My Friday blogs are usually about a classic (old) movie that I enjoyed and want others to know about and try to see. Today’s blog is also about a movie, but a newer one, 1998’s Ever After, a refreshing new look at Cinderella, starring Drew Barrymore as the main character. Today’s blog is also my contribution for The Fairy Tale Blogathon, hosted by Movies Silently. Be sure to visit that site to read other great pieces written by other bloggers, for a look at fairy tales in the movies.
Ever After opens with two gentlemen leaving a carriage to enter a beautiful chateau. They are none other than the Brothers Grimm, Jacob and Wilhelm(Joerg Stadler, Andy Henderson). They have arrived at this chateau to interview Grande Dame Marie Therese(Jeanne Moreau) to compare their story of Cinderella with what she knows about the true story of Cinderella. The Grande Dame is descended from the real Cinderella, whose real name was Danielle de Barbarac. Out of a treasure box, the Grande Dame takes out the glass slipper(designed for the film by Salvatore Ferragamo) and from that point forward the real story of Cinderella is told via flashback.
Drew Barrymore is Danielle. She plays the part with sincerity, courage, bravado, a lot of smarts, and some necessary sass. This isn’t a retelling of the Disney animated version so there are no songs, no pumpkin is magically changed into a carriage, no mice become horses, no fairy godmother. This version is told as historical fiction; a story that the Brothers Grimm researched and then changed into a fairy tale.
We first meet Danielle when she is 8 years old. She is eagerly awaiting the arrival of her beloved Papa(Jeroen Krabbe) and his new wife and her two little daughters. Danielle is a smart girl, a tomboy, and she gets into a mud battle with her neighboring playmate, Gustave, which doesn’t make a good impression on her new stepmother, Rodmilla de Ghent(Anjelica Huston) or her two daughters, Marguerite and Jacqueline. Papa gives Danielle a book as a gift: Sir Thomas More’s Utopia. He also tells her he has to go away for a week on another business trip but to use that time to get to know her stepmother and stepsisters better. Danielle promises to try and on the morning of her papa’s departure, he falls from his horse as he nears the main gate to his property, and dies of a heart attack. Amid Danielle’s broken-hearted sobs, stepmother Rodmilla is crying, but crying out for Auguste to not die and leave her in this new place alone. We begin to see the true nature of Rodmilla in this scene. She notices as Auguste lays dying that he strokes Danielle’s face and tells her he loves her, but he doesn’t tell Rodmilla anything so dear. That will lead to her jealousy of Danielle, and we see how much Rodmilla dislikes the new home and community that she has moved to.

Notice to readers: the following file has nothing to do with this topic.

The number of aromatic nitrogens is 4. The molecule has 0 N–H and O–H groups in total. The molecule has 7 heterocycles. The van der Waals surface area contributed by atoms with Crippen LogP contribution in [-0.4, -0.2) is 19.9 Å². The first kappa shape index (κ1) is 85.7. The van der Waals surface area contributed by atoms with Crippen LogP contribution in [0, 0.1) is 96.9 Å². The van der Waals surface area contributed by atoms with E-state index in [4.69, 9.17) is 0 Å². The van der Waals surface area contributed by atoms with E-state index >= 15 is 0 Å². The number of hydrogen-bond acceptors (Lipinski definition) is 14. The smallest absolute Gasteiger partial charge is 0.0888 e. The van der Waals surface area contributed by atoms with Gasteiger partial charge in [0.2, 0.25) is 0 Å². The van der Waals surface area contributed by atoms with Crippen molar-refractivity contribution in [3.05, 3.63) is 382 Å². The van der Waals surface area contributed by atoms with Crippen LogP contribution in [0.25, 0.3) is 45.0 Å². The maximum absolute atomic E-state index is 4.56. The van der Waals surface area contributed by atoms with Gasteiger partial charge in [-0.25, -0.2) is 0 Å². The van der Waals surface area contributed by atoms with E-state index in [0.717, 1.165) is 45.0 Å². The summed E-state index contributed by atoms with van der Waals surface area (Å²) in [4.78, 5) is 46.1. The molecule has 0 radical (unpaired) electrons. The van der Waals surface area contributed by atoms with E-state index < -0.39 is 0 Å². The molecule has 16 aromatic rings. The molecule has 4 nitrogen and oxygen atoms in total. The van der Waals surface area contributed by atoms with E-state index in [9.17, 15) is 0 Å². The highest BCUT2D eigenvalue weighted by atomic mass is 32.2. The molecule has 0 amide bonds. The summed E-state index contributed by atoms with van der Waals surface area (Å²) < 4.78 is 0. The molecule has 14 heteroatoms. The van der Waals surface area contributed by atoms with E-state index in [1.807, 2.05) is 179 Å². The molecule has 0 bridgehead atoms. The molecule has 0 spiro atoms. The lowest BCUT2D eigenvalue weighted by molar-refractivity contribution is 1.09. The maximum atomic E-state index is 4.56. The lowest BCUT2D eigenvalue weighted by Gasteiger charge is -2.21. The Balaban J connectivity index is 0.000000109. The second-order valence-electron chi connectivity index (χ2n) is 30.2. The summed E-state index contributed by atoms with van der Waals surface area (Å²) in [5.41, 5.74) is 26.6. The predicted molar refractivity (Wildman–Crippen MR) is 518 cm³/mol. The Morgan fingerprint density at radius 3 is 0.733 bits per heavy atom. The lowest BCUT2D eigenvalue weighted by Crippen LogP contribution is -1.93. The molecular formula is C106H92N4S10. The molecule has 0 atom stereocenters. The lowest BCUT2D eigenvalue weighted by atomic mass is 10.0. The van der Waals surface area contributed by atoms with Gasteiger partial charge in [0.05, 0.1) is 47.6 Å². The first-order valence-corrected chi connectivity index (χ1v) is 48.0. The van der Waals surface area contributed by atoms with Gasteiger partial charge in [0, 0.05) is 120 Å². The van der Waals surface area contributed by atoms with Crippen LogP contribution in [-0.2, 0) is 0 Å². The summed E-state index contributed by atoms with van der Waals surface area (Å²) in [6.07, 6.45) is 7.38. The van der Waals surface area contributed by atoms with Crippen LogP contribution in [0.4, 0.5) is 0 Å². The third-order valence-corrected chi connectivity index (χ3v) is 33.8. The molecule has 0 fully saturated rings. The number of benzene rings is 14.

The film then jumps ahead 10 years and now Danielle is 18, working as a hired hand at her own home, and she has to bravely fight off a man who is trying to steal one of her late papa’s horses. She succeeds to knock the thief from the horse with some well aimed apples and the thief reveals himself to be Prince Henry(Dougray Scott) who is on the run. His father, King Francis,(Timothy West) has arranged Henry’s marriage to a Spanish princess and Henry wants no part of it. Running away is Henry’s solution and he needs a fresh horse. Danielle immediately apologizes for her behavior to the prince and he forgives her, and hands her a bag of gold coins to cover the cost of the horse. Danielle rejoices at receiving the coins and shows them to the two older ladies in her house’s kitchen. A husband of one of the ladies had been recently sold as a slave to cover some of Rodmilla’s debts, and Danielle puts on her finest dress and goes to the King’s castle herself, with the coins, to buy back her servant before he is shipped away to America. In arguing for her servant to be freed, Prince Henry arrives back at the castle after being caught by his father’s men, and Henry decides to debate this new maiden about poverty, about those who turn to a life of crime, and a rich man’s responsibilities to his fellow “rustics” as he calls them. Henry doesn’t recognize Danielle in her finery and he is intrigued by this “mystery” girl. He tries to find out her name and Danielle lies, telling the Prince that she is Comtesse Nicole de Lancret, her mother’s maiden name. As he is about to make a date to visit this girl, his mother, Queen Marie(Judy Parfitt-now playing the addle-headed nun on Call the Midwives!) arrives to greet him and Danielle successfully uses this moment to slip away from Henry and his prying questions, and escape a date with him.